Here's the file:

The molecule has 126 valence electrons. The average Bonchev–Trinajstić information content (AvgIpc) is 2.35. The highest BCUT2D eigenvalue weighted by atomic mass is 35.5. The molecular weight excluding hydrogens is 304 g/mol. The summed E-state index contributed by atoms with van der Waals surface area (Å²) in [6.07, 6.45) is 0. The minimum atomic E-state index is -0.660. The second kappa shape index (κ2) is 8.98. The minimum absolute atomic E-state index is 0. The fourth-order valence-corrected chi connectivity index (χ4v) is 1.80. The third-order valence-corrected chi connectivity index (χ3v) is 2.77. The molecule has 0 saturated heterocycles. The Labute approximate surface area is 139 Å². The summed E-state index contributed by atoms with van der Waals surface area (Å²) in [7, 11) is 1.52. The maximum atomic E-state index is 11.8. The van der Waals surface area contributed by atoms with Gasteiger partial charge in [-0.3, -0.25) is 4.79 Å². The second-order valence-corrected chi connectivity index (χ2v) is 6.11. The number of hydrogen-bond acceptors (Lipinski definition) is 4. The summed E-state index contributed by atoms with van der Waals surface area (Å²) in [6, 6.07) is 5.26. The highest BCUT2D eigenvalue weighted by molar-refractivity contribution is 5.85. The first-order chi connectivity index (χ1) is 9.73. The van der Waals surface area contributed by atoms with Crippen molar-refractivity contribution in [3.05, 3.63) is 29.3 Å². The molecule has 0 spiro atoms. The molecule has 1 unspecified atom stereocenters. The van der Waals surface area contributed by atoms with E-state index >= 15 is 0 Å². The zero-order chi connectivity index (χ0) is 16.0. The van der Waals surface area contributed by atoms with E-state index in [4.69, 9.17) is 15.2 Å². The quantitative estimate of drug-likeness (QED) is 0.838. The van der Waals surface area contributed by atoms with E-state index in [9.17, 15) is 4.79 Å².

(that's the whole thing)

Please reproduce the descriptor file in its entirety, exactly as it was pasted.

The molecule has 126 valence electrons. The average Bonchev–Trinajstić information content (AvgIpc) is 2.35. The highest BCUT2D eigenvalue weighted by atomic mass is 35.5. The molecular weight excluding hydrogens is 304 g/mol. The summed E-state index contributed by atoms with van der Waals surface area (Å²) in [6.07, 6.45) is 0. The minimum atomic E-state index is -0.660. The second kappa shape index (κ2) is 8.98. The minimum absolute atomic E-state index is 0. The fourth-order valence-corrected chi connectivity index (χ4v) is 1.80. The third-order valence-corrected chi connectivity index (χ3v) is 2.77. The molecule has 0 saturated heterocycles. The Labute approximate surface area is 139 Å². The summed E-state index contributed by atoms with van der Waals surface area (Å²) in [7, 11) is 1.52. The maximum atomic E-state index is 11.8. The van der Waals surface area contributed by atoms with Gasteiger partial charge in [-0.3, -0.25) is 4.79 Å². The second-order valence-corrected chi connectivity index (χ2v) is 6.11. The number of hydrogen-bond acceptors (Lipinski definition) is 4. The summed E-state index contributed by atoms with van der Waals surface area (Å²) in [6, 6.07) is 5.26. The highest BCUT2D eigenvalue weighted by molar-refractivity contribution is 5.85. The first-order chi connectivity index (χ1) is 9.73. The van der Waals surface area contributed by atoms with Crippen molar-refractivity contribution in [3.05, 3.63) is 29.3 Å². The molecule has 0 spiro atoms. The molecule has 1 unspecified atom stereocenters. The van der Waals surface area contributed by atoms with E-state index >= 15 is 0 Å². The zero-order chi connectivity index (χ0) is 16.0. The van der Waals surface area contributed by atoms with E-state index in [4.69, 9.17) is 15.2 Å². The quantitative estimate of drug-likeness (QED) is 0.838. The van der Waals surface area contributed by atoms with E-state index in [9.17, 15) is 4.79 Å².